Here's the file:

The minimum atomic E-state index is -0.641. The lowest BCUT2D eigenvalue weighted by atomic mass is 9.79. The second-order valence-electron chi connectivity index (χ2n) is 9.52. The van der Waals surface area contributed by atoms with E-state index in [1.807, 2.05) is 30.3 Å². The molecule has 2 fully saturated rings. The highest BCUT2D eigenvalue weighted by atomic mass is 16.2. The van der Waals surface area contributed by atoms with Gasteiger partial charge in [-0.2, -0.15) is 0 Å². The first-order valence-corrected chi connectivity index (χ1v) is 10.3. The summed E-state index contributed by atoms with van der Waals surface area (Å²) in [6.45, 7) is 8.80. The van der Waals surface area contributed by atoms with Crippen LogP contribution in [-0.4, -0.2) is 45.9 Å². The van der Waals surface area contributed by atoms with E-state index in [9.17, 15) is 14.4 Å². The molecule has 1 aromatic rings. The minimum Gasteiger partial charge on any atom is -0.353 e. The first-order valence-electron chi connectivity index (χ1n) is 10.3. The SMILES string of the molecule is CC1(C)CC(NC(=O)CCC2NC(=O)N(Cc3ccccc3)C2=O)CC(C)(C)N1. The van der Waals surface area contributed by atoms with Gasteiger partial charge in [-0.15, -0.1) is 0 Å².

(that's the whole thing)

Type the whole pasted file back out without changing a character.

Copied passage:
The minimum atomic E-state index is -0.641. The lowest BCUT2D eigenvalue weighted by atomic mass is 9.79. The second-order valence-electron chi connectivity index (χ2n) is 9.52. The van der Waals surface area contributed by atoms with E-state index in [1.807, 2.05) is 30.3 Å². The molecule has 2 fully saturated rings. The highest BCUT2D eigenvalue weighted by atomic mass is 16.2. The van der Waals surface area contributed by atoms with Gasteiger partial charge in [-0.2, -0.15) is 0 Å². The first-order valence-corrected chi connectivity index (χ1v) is 10.3. The summed E-state index contributed by atoms with van der Waals surface area (Å²) in [6.45, 7) is 8.80. The van der Waals surface area contributed by atoms with Crippen LogP contribution in [-0.4, -0.2) is 45.9 Å². The van der Waals surface area contributed by atoms with E-state index in [9.17, 15) is 14.4 Å². The molecule has 1 aromatic rings. The minimum Gasteiger partial charge on any atom is -0.353 e. The first-order valence-electron chi connectivity index (χ1n) is 10.3. The SMILES string of the molecule is CC1(C)CC(NC(=O)CCC2NC(=O)N(Cc3ccccc3)C2=O)CC(C)(C)N1. The van der Waals surface area contributed by atoms with Gasteiger partial charge in [-0.15, -0.1) is 0 Å².